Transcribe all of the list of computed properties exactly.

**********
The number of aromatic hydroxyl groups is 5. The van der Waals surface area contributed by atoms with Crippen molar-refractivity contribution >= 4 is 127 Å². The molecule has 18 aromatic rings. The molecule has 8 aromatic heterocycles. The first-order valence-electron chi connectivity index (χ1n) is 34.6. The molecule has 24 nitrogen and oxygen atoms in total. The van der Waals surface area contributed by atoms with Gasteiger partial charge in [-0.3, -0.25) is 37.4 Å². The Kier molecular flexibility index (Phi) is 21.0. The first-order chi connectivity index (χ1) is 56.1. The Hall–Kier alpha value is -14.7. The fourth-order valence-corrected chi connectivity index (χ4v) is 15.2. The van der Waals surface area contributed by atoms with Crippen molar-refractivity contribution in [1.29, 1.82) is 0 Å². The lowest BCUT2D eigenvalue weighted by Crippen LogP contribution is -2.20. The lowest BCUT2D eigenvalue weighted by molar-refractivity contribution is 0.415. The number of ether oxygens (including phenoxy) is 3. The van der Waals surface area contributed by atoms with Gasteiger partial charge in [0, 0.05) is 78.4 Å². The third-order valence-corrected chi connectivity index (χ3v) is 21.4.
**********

The number of aromatic hydroxyl groups is 5. The van der Waals surface area contributed by atoms with Crippen molar-refractivity contribution >= 4 is 127 Å². The molecule has 18 aromatic rings. The molecule has 8 aromatic heterocycles. The first-order valence-electron chi connectivity index (χ1n) is 34.6. The molecule has 24 nitrogen and oxygen atoms in total. The van der Waals surface area contributed by atoms with Gasteiger partial charge in [-0.3, -0.25) is 37.4 Å². The Kier molecular flexibility index (Phi) is 21.0. The first-order chi connectivity index (χ1) is 56.1. The Hall–Kier alpha value is -14.7. The fourth-order valence-corrected chi connectivity index (χ4v) is 15.2. The van der Waals surface area contributed by atoms with Crippen molar-refractivity contribution in [1.29, 1.82) is 0 Å². The lowest BCUT2D eigenvalue weighted by Crippen LogP contribution is -2.20. The lowest BCUT2D eigenvalue weighted by molar-refractivity contribution is 0.415. The number of ether oxygens (including phenoxy) is 3. The van der Waals surface area contributed by atoms with Gasteiger partial charge in [0, 0.05) is 78.4 Å². The third-order valence-corrected chi connectivity index (χ3v) is 21.4.